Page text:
Trump met Tuesday with GM CEO Mary Barra, Ford CEO Mark Fields and Fiat Chrysler CEO Sergio Marchionne to help convince them to open new auto plants built in the United States.
"We have a very big push on to have auto plants and other plants — many other plants," he told reporters at the start of the meeting with auto executives. "It's happening."
Trump has vowed to cut regulations and taxes to make it more attractive for businesses to operate in the United States. But he also has criticized automakers for building cars in Mexico for shipment into the U.S. and has threatened to impose 35 percent tariffs on imported vehicles.
Trump got a polite reception from the auto executives Tuesday, though few details were provided on how he plans to follow through on his pledge. GM, Ford and Fiat Chrysler have all announced recent new jobs and investments in the United States, but are also continuing to build cars in Mexico.
Fields said automakers wanted to work with Trump to create a "renaissance in American manufacturing."
"We're very encouraged by the president and the economic policies that he's forwarding," Fields told reporters, praising Trump's decision to withdraw from the Trans-Pacific Partnership agreement, which Fields said did not address intervention in currency valuations by trading partners. "As an industry we're excited about working together with the president," he said.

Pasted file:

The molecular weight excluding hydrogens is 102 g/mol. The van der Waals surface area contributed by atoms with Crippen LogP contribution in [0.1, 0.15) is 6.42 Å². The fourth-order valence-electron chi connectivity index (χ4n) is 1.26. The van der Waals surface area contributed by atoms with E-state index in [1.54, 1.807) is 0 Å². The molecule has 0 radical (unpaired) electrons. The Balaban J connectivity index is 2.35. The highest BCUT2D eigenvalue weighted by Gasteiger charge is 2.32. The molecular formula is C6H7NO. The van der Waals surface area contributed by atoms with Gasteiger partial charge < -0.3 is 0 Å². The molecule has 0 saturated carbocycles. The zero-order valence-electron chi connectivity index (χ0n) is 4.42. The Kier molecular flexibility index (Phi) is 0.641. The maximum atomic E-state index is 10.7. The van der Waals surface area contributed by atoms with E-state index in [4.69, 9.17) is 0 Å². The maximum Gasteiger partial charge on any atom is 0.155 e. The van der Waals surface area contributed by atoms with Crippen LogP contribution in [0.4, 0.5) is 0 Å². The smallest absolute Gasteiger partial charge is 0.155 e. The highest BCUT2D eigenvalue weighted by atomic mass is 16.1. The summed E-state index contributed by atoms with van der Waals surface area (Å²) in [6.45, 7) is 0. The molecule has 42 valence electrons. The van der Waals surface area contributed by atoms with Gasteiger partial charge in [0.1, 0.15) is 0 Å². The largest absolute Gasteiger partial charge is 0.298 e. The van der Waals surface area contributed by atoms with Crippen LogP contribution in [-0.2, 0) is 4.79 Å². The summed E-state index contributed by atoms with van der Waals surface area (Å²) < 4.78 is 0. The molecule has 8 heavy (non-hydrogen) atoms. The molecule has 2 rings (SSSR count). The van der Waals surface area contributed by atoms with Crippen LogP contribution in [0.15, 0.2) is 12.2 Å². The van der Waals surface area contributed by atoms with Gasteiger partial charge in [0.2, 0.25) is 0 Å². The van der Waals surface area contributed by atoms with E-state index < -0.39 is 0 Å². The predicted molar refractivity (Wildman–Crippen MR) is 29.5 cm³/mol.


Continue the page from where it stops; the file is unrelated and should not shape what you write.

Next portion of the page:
For more than a century the U.S. auto industry has been concentrated in the American Midwest, in part for historical reasons. Long before sophisticated global supply chains provided overnight delivery of parts and raw materials, American carmakers set up shop where their most important raw materials, steel and rubber were manufactured.
Over the years, the assembly lines operated by major manufacturers spawned a network of smaller suppliers throughout the region, where many parts makers are still based.